Not everything has made it into a video game soundtrack yet, but getting a hammer dulcimer into a mix is a treat to pull off.

And what software?

On my laptop I'm running elementary OS - it's a version of Linux based on Ubuntu. I'm a big fan of how anything but Windows doesn't hijack control of your computer to force updates, insist on needing drivers for everything, obfuscate the command line, etc. Ugh, Windows...

I'm using the Solarus engine to make the games I'm currently working on. It's an open-source engine designed to make action RPGs, but flexible enough to make a lot of things. It's pretty easy to get started with - I didn't know how to code when I started making my game, figured I'd figure it out. I eventually did! Now I work as a software engineer professionally (I also took a three month class)! I either write my code right in the editor for the engine, or in Sublime if I want automatic indentation and stuff (again, my tab key is broken).

I use GIMP to draw all the graphics for my games. I don't recommend this.

For music and sound effects, it's that one-two punch of Ableton and Audacity. I got a free version of Ableton in college when I was designing generative music software for the air force (it was a weird summer), and then when I bought a MIDI keyboard that came with a key, it renewed it and I could upgrade to a newer free version, Live Lite 10. It's a bit limiting to not be able to use every feature, but limits can encourage creativity! For smaller edits or sound effects, I use Audacity because it opens quicker and gets the job done. It's great for making sound design stuff too, because you can layer a billion different samples, and play with their pitch and speed, or generate white noise or tones.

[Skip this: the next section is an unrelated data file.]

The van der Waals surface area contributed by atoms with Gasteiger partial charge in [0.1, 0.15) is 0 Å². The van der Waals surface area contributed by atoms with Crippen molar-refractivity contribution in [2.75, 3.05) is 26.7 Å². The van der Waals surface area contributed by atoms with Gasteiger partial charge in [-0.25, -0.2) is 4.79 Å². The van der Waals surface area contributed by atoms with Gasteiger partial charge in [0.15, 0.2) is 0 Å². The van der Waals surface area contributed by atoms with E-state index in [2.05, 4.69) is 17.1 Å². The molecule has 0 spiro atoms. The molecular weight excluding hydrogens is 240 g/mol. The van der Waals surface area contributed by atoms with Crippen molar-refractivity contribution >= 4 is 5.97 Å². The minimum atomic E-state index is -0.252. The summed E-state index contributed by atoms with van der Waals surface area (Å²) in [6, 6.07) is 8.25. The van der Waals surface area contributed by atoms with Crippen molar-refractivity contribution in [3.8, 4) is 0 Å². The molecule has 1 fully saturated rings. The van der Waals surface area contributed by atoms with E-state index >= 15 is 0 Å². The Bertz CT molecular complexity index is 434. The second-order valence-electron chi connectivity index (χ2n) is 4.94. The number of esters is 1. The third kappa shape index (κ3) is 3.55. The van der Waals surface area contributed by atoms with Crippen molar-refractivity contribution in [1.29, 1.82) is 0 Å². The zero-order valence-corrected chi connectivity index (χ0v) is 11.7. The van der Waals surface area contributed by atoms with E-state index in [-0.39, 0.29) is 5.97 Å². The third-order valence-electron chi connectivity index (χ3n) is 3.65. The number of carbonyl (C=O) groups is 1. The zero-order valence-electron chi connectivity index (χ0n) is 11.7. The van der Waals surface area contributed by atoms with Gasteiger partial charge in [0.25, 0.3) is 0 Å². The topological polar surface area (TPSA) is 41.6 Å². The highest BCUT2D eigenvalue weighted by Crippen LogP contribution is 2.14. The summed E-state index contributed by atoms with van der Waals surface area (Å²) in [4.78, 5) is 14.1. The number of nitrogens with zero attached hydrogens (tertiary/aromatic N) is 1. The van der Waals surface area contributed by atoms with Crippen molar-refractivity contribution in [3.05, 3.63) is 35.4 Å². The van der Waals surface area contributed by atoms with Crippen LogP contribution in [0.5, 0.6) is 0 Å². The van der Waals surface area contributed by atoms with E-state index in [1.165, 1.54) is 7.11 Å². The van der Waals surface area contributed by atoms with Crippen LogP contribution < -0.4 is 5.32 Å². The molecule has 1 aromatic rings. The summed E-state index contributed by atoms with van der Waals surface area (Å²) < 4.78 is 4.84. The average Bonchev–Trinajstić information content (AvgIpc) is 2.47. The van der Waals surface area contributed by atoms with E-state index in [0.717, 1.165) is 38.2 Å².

As far as software instruments in Ableton, Sonatina Orchestra is one of my go-tos, I think their strings sound great for a free plugin. Grallion makes a cool pitch-correction plugin, and TDR Nova is my current EQ. Almost everything else is either a stock Ableton preset instrument, or I'm doing something weird with a sample I recorded on my phone in an alley. For that, I use any random audio recording app - but it's important I always have one ready on my phone because weird sounds you find outside make terrific percussion.

When I make promo art, I use Krita. It's a great free alternative to Photoshop, because paying adobe a subscription is wild.

What would be your dream setup?

Definitely, like, hardware that wasn't broken. If I had a tab key, I tell you what, I'd be flying through development. I'm like Goku training with resistance weights right now. So like, a working laptop. In this dream, I'd also have the full version of Ableton - unlimited tracks, baybee! - and some cool 80s pop synths, because writing soundtracks like that is really fun. I guess just generally buying actual software and sample libraries would be the dream. Also my desk and chair are both from the garbage. I mean, they're fine, I can't understand why anyone would throw these out, but they're not particularly ergonomic or really hospitable to the human body at all.

Oh, also, if I could get cable internet at my house instead of using a hotspot on my cell phone, THAT would be a dream. Over 10mbps down? Ugh, I'd love it. I'd make you all really cool games if municipal broadband was a universal thing in the USA, so everybody please go make that happen.

The takeaway though, I think, is that even if you're just working with garbage and free scraps you dredge up from the internet, you can still make really cool stuff! Do get a decent chair though, my shoulders are wrecked and it makes rock climbing harder. So get a decent chair if you rock climb.

Uses This is supported by ZSA, makers of the Moonlander, ErgoDox EZ and Planck EZ keyboards. They also publish an awesome newsletter.